The Los Angeles Lakers are champions once again, and this one will certainly be one of the most unforgettable titles this franchise will have ever earned. After the COVID-19 pandemic halted the NBA back in March, throwing the league's traditional schedule out of whack, the Lakers captured their 17th franchise championship Sunday night after a 106-93 win over the Miami Heat

It's the first banner the Lakers will hang in Staples Center since their 2010 title, marking the third-longest timespan between two championships in franchise history. This 17th ring also ties them with the Boston Celtics for the most titles in NBA history. The bitter rivalry between the Lakers and Celtics is well chronicled, and both teams have stolen championships from one another. Now, after everything that's happened between them, they're tied atop the NBA record books. 

The Lakers struggled mightily to get back to glory after that last championship in 2010 as they were unable to put together quality teams around Kobe Bryant in his later years. From 2014 to 2019, the Lakers failed to even make the postseason, bringing into question how this once-storied franchise could find its way back to the top of the mountain. The arrivals of LeBron James and Anthony Davis proved to be the answer, and with this latest championship they not only reasserted themselves as NBA royalty, took away the Celtics' biggest bragging right.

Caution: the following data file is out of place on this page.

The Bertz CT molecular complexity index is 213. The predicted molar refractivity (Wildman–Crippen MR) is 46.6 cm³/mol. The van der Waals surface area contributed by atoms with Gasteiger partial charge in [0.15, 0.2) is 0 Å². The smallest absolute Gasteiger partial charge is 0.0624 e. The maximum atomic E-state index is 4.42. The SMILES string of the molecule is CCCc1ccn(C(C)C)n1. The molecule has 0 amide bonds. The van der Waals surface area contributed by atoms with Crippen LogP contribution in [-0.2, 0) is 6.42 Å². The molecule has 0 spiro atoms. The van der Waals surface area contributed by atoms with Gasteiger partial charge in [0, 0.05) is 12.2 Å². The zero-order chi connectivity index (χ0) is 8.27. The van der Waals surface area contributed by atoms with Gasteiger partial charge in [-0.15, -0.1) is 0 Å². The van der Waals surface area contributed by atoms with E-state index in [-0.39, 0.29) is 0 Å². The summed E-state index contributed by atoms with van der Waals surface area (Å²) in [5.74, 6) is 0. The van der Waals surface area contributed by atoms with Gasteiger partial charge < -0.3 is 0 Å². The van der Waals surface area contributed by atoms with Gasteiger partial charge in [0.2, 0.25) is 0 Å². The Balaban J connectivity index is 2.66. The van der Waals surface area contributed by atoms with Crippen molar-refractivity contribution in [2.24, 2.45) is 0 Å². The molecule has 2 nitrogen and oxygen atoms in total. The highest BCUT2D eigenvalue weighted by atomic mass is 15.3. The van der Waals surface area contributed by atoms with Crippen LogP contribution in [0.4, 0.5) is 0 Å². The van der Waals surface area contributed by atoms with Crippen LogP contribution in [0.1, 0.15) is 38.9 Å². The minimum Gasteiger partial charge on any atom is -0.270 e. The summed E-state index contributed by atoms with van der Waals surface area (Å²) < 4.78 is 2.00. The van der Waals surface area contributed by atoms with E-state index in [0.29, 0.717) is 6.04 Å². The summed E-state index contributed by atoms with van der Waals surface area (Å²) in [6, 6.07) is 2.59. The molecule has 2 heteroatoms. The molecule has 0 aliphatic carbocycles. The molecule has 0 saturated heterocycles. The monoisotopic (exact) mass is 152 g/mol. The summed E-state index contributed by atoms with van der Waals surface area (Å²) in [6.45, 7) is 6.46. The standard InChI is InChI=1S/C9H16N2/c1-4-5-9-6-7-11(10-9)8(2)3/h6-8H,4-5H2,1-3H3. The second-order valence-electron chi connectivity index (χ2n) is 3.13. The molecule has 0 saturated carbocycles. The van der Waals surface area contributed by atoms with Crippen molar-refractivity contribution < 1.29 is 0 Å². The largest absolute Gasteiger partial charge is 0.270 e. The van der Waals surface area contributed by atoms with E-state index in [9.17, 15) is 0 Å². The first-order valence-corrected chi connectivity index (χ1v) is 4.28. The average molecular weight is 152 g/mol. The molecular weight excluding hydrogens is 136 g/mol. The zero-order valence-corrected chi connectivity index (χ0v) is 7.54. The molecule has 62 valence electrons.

While these two franchises have storied histories, it had actually been quite some time since we'd seen them playing for a championship. Before this Lakers win, neither franchise had even been to the NBA Finals since they faced off against each other during the 2009-10 season. A big reason why -- for the Celtics anyway -- was LeBron James

Prior to last year, LeBron had been to the NBA Finals eight straight times, and this appearance with the Lakers marked his 10th overall. He spent majority of his career in the Eastern Conference, and kept the Celtics from getting to the Finals because of it. As for the Lakers, they couldn't capitalize on Kobe's later years, and were never really even close to reaching the Finals.